Professor Rick Greenough

Job: Professor of Energy Systems

Faculty: Technology

School/department: School of Engineering and Sustainable Development

Research group(s): Institute of Energy and Sustainable Development (IESD)

Address: De Montfort University, The Gateway, Leicester, LE1 9BH, United Kingdom

T: +44 (0)116 207 8714

E: rgreenough@dmu.ac.uk

W: https://www.dmu.ac.uk/research/centres-institutes/iesd/index.aspx

 

Research group affiliations

Institute of Energy and Sustainable Development (IESD)

Publications and outputs 

  • Application of the superposition technique in conduction heat transfer for analysing arrays of shallow boreholes in ground source heat pump systems
    Application of the superposition technique in conduction heat transfer for analysing arrays of shallow boreholes in ground source heat pump systems Naranjo-Mendoza, Carlos; Wright, A. J.; Oyinlola, M. A.; Greenough, R. M.
  • Thermal Analysis of an Earth Energy Bank
    Thermal Analysis of an Earth Energy Bank Naranjo-Mendoza, Carlos; Sakellariou, Evangelos; Wright, A. J.; Oyinlola, M. A.; Greenough, R. M.
  • Experimental study of a domestic solar assisted ground source heat pump with seasonal underground thermal storage through shallow boreholes
    Experimental study of a domestic solar assisted ground source heat pump with seasonal underground thermal storage through shallow boreholes Greenough, R. M.; Naranjo-Mendoza, Carlos; Oyinlola, M. A.; Wright, A. J. With the current need to reduce carbon emissions, new technologies have been developed in recent years to satisfy building thermal demands. Among others, ground-source heat pumps (GSHP) have been implemented, in both commercial and residential applications, to meet heating and cooling needs in a cleaner and more energy efficient way. Likewise, solar thermal systems have been integrated into conventional GSHP systems to reduce the size of the ground heat exchanger and provide seasonal heat storage. So far, this technology has been used in large commercial or residential buildings, mainly due to its high installation costs. This paper describes a study of an experimental Solar Assisted Ground Source Heat Pump (SAGSHP) system for domestic heating applications. The system uses an array of shallow (1.5-metre deep) vertical boreholes to store heat seasonally in an underground ‘earth energy bank’. The results show that after 19 months of operation the system was able to show a good performance in order to cover the space heating requirements of the building in winter. Likewise, it was evidenced that the solar energy injected in the ground is useful not only to recover the soil from the thermal imbalance but also to store heat. Results also highlighted the need to improve the control strategy, mainly to avoid excessive inlet fluid temperatures at the evaporator. The file attached to this record is the author's final peer reviewed version. The Publisher's final version can be found by following the DOI link.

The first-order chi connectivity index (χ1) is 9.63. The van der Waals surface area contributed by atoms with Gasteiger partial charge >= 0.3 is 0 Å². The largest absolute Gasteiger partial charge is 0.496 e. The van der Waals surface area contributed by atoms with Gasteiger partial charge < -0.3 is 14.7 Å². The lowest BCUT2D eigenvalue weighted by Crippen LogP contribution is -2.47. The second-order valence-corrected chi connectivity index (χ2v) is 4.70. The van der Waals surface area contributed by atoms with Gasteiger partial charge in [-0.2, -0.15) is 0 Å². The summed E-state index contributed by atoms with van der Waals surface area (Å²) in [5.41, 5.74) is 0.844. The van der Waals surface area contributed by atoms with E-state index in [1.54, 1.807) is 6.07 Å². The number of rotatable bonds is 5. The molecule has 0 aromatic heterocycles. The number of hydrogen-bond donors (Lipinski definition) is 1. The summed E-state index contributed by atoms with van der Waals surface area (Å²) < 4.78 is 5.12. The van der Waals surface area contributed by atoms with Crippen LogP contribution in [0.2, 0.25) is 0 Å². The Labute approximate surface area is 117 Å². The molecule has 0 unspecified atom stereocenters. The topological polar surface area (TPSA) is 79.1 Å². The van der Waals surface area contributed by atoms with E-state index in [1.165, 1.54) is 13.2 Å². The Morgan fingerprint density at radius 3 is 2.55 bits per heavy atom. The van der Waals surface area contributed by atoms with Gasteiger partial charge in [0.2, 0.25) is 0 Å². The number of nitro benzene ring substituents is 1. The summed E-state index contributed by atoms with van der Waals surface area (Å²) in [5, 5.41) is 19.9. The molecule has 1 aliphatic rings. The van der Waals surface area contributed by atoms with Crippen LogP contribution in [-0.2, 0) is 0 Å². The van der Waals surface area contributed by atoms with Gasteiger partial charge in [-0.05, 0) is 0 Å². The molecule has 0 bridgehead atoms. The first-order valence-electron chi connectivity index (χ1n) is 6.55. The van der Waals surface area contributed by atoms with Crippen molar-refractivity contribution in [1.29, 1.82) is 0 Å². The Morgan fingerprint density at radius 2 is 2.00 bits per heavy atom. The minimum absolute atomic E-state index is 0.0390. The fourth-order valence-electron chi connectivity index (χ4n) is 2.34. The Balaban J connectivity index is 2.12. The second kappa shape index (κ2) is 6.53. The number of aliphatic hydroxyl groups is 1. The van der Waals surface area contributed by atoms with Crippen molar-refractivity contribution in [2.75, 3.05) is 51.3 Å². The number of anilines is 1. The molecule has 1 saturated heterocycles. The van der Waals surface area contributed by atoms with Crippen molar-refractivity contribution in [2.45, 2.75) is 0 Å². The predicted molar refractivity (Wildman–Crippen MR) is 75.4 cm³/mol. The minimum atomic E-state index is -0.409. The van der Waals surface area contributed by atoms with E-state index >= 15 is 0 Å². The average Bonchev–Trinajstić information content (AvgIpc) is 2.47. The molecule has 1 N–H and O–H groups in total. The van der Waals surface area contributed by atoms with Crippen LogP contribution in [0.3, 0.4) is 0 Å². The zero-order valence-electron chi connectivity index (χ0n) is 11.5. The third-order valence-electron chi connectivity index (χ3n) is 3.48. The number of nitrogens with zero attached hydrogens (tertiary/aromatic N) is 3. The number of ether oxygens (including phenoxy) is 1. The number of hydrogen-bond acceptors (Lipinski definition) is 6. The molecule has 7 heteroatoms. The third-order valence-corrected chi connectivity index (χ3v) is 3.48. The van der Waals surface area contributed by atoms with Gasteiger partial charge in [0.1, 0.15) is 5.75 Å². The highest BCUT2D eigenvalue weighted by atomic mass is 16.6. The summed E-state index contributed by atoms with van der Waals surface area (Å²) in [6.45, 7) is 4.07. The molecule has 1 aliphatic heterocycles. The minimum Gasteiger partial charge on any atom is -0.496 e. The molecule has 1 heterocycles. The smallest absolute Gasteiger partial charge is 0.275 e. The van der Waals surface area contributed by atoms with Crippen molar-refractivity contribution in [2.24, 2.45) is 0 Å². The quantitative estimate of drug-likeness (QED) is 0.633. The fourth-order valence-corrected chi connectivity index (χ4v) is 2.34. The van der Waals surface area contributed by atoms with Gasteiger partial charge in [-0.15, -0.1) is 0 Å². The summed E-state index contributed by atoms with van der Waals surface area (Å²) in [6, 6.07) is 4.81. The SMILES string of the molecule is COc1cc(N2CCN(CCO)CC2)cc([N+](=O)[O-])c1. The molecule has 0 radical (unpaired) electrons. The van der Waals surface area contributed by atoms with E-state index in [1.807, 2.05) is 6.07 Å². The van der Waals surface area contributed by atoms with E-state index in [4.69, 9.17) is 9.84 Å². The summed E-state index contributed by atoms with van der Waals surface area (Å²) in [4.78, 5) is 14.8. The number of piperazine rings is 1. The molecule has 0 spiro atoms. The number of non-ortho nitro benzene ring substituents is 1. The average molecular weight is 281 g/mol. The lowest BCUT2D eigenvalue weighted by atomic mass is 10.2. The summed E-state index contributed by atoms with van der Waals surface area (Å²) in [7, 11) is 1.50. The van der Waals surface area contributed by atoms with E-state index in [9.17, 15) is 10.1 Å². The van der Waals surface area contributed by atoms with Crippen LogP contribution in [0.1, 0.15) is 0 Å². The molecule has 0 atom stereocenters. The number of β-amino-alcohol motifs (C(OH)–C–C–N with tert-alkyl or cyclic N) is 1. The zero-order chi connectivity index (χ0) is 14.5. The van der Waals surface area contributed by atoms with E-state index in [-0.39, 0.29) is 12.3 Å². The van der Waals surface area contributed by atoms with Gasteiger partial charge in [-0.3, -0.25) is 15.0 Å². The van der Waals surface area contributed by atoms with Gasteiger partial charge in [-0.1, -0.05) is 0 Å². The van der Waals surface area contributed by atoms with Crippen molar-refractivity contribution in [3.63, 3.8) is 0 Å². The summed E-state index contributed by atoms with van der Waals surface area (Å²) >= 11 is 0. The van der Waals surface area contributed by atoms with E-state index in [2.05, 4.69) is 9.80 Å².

• Steam storage systems for flexible biomass CHP plants - Evaluation and initial model based calculation
    Steam storage systems for flexible biomass CHP plants - Evaluation and initial model based calculation Greenough, R. M.; Stark, Matthias; Conti, F.; Abdessamad, S.; Zörner, W. Within the present study a novel concept for the demand-oriented power generation of a solid-biomass fueled combined heat and power (CHP) plant is investigated. The integration of a steam storage system into the plants process enables a decoupling of the steam (boiler) and the power generation (steam turbine). By buffering the steam, the power output of the turbine can be adjusted without changing the rated thermal capacity of the plant. Various available storage systems are selected and comparatively evaluated applying the adapted analytic hierarchy process (AHP). The technology assessment revealed that the combination of a steam accumulator and solid concrete storage represents the best suiting option. An initial model based simulation study is performed to identify the fundamental behaviour of this system, integrated in a biomass CHP plant. The operation principle is has proved their technical feasibility and seems to be applicable at a commercial scale. According to the modelling results flexible short term power generation in a time range of up to fifteen minutes is applicable. A load-range of almost the plants rated capacity can be achieved. The file attached to this record is the author's final peer reviewed version. The Publisher's final version can be found by following the DOI link.
  • Can fuel cell micro-CHP justify the hydrogen gas grid? Operating experience from a UK domestic retrofit
    Can fuel cell micro-CHP justify the hydrogen gas grid? Operating experience from a UK domestic retrofit Boait, Peter John; Greenough, R. M. Fuel cell based micro combined heat and power (micro CHP) has been the subject of numerous simula- tion studies. We report on actual practical performance of a proton exchange membrane fuel cell (PEMFC) micro CHP in a UK dwelling over the 2017–18 heating season and compare its performance with a Stirling engine micro CHP which it replaced. Results show that the PEMFC micro CHP achieves a much higher an- nual electricity output over a year, with household self-consumption and operating economics dependent on electric vehicle charging. Empirical models derived from this operating experience show that the value of this technology is less sensitive to building parameters, occupancy, and climate change when compared to engine-based micro CHP. We consider the potential role of this technology in the decarbonisation of heat, and highlight the benefit of reliable electricity generation injected into low voltage distribution to mitigate winter demand peaks from heat pumps. A comparative analysis of the primary energy efficiency of different methods of meeting domestic energy demand using natural gas with carbon capture shows that a mixed solution to decarbonisation of heat, combining heat pumps, PEMFC micro CHP, and hydro- gen boilers, should not degrade energy efficiency substantially by comparison with an all-electric solution and could be more acceptable to consumers. The authors would like to thank the European Commission for partial funding under the Horizon 2020 PACE project of the PEM fuel cell micro CHP evaluated in this study. Supplementary material associated with this article can be found, in the online version, at doi: 10.1016/j.enbuild.2019.04.021 The file attached to this record is the author's final peer reviewed version. The Publisher's final version can be found by following the DOI link.